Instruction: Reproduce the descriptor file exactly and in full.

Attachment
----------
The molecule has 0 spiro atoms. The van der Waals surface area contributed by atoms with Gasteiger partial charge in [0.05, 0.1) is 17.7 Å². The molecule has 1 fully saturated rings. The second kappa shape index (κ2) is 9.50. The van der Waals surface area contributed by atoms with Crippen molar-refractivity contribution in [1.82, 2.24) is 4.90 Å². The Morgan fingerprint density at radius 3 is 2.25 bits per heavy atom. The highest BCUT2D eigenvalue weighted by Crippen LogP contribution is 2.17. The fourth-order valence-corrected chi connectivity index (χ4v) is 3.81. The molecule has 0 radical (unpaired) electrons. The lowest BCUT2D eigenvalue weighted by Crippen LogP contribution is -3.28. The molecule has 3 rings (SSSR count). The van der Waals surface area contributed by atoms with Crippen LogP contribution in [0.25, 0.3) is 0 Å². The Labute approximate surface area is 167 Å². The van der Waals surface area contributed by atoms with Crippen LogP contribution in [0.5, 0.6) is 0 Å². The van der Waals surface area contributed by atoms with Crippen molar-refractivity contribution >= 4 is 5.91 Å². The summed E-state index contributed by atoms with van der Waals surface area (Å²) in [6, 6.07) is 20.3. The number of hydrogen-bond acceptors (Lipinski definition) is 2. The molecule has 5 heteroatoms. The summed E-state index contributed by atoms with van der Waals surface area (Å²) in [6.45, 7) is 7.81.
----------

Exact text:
The molecule has 0 spiro atoms. The van der Waals surface area contributed by atoms with Gasteiger partial charge in [0.05, 0.1) is 17.7 Å². The molecule has 1 fully saturated rings. The second kappa shape index (κ2) is 9.50. The van der Waals surface area contributed by atoms with Crippen molar-refractivity contribution in [1.82, 2.24) is 4.90 Å². The Morgan fingerprint density at radius 3 is 2.25 bits per heavy atom. The highest BCUT2D eigenvalue weighted by Crippen LogP contribution is 2.17. The fourth-order valence-corrected chi connectivity index (χ4v) is 3.81. The molecule has 0 radical (unpaired) electrons. The lowest BCUT2D eigenvalue weighted by Crippen LogP contribution is -3.28. The molecule has 3 rings (SSSR count). The van der Waals surface area contributed by atoms with Crippen LogP contribution in [0.25, 0.3) is 0 Å². The Labute approximate surface area is 167 Å². The van der Waals surface area contributed by atoms with Crippen LogP contribution in [0.5, 0.6) is 0 Å². The van der Waals surface area contributed by atoms with Crippen molar-refractivity contribution >= 4 is 5.91 Å². The summed E-state index contributed by atoms with van der Waals surface area (Å²) in [6, 6.07) is 20.3. The number of hydrogen-bond acceptors (Lipinski definition) is 2. The molecule has 5 heteroatoms. The summed E-state index contributed by atoms with van der Waals surface area (Å²) in [6.45, 7) is 7.81.